The recent terrorist attacks in London had at least one unforeseen consequence. People who were trapped in trains or close to the bus that was attacked starting taking pictures. The BBC received over 300 emails each with an average of three pictures within 12 hours of the incidents. Many were sent within 45 minutes. Moreover, most of the pictures were taken by ordinary people, not reporters or photojournalists. To some extent this is simply the effect of camera phones becoming ubiquitous. By then why send the images to the media? Perhaps it is a ghoulish and morbid voyeurism caused by reality TV. Maybe. A more likely explanation is that people have lost trust in traditional news organisations (and government spin) and now prefer to make their own news. Such ‘citizen reporters’ are perhaps the vanguard of media democratisation. But there is a problem. In the rush to ‘publish’, accuracy and analysis have gone out of the window.

Ref: Spikedonline (UK), 12 July 2005, ‘Moving images’, J. Bristow.


A European century?

Fifty years ago America’s GDP was twice the size of Europe’s. Now it is roughly the same size and, by some measures, Europe is the largest economy in the world. Does this mean that European power is growing at the expense of the US? Perhaps, although it depends on how you define power. US power is largely the sum of military force (the ability to fight conventional wars) and cultural ubiquity – sometimes referred to as ‘hard’ and ‘soft’ power. According to Mark Leonard (Centre for European Reform) ‘hard’ power is an outdated concept. Europe is in the ascendant because it has ‘soft’ power – its influence is subtle – which is possibly why European foreign policy has been so successful. Another reason for Europe’s success is that the region operates as a network. On the face of it Europe’s lack of a leader (or as Henry Kissinger once said lack of a ‘single telephone number’) would hold the region back, but the opposite seems to be happening. When necessary Europe can act with a single voice, at other times it reverts to a plethora of local identities. There is of course also the argument that Europe is actually disintegrating – witness the recent ‘no’ votes on the EU constitution by two founding members – but the growing power of regional federations such as the Arab League and the African Union suggest that this is a short-term blip and such networks are the shape of things to come. Ironic given that this, historically, is precisely how the US came into being.

Ref: Prospect (UK), March 2005. Ascent of Europe’, M. Leonard. Sydney Morning Herald (Aus) 28-29 May 2005, ‘The future is European’, L. Williams. See also The Economist (UK) 4 June 2005, ‘The Europe that died’ and ‘Why Europe will run the 21st Century’, by Robert Cooper.


A walk on the mild side

Is conservatism the new rebellion? A study of 18 to 30-year olds in Australia has found that there is a rightward (or at least ‘traditional’) shift in the attitudes of many younger people (no real surprise there). This is a trend echoed by anecdotal evidence including the fact that New York magazine Vice recently proclaimed that it was cool to be a ‘Hipublican’ and to like Ronald Reagan. Likewise, fashion is becoming more conservative and role models like Jessica Simpson (the new Doris Day?) are taking over from the likes of Christina Aguilera. Meanwhile, another Australian study says that teenagers are not as ‘green’ or environmentally concerned as their parents.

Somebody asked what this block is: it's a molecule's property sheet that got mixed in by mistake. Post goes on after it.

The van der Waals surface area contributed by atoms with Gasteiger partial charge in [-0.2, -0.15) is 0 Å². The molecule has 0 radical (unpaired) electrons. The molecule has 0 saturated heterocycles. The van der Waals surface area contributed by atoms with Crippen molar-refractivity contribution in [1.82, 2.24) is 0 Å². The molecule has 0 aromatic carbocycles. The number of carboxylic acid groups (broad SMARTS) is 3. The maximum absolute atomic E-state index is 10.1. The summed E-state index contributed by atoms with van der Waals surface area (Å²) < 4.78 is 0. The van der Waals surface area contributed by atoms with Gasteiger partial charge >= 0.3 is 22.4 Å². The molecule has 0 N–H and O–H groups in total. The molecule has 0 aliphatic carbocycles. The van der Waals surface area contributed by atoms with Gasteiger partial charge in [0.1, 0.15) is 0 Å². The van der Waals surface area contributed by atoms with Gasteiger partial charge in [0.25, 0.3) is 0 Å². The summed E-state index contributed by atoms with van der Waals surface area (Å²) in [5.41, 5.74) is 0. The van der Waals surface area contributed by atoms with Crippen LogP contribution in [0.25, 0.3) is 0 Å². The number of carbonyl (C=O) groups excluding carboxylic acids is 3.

Ref: Sydney Morning Herald (Aus) 14-15 May 2005, ‘Straight shooters’, S. Selinger-Morris.; The Australian (Aus) 18 May 2005, ‘The blissful generation that just does not care’, K. Legge.


China’s economic rise

Last year the Chinese economy grew by 9.5% and over the past 25 years Chinese GDP has risen from US $20 billion to US $250 billion. If this growth continues, China will be the largest economy on Earth by around 2020. But while most people still think of China as a source of low-cost production for foreign-owned brands, China is slowly acquiring an increasing number of foreign-owned brands. Recent examples include Lenovo’s purchase of IBM’s personal computer business, Haier’s acquisition of the Maytag corporation, Nanjing Automobile Corporation’s bid for MG Rover and TCL’s bid for France’s Thompson company. However, while the IBM purchase raised a few eyebrows it was not until CNOOC made a bid for US-owned Unocal that people really woke up. To some extent this is a re-run of previous foreign incursions into the European and US economies (remember the Japanese buying up Hollywood?) but this time it is different. China wants to build economic power fast. China also has a huge appetite for energy and, like the US, will go to almost any lengths to maintain control over supplies. In China’s case this also means wooing other countries with economic deals, even when the price is the removal of human rights from trade discussions.

Ref: Various including: New York Times (US) 29 June 2005, ‘Name goods in China but brand X elsewhere’, D. Barboza; New York Times 23 December 2005, ‘China emerging as US rival for Canada’s oil’, S. Romero; New York Times 23 June 2005, ‘Chinese oil giant in take-over bid for US corporation’, D. Barboza & A. Ross-Sorkin. Also see Prospect (UK) May 2005, ‘China’s chance’, J. Kurlantzick and ‘How ageing will reduce global wealth’, D. Farrell, S. Ghai and T. Shavers.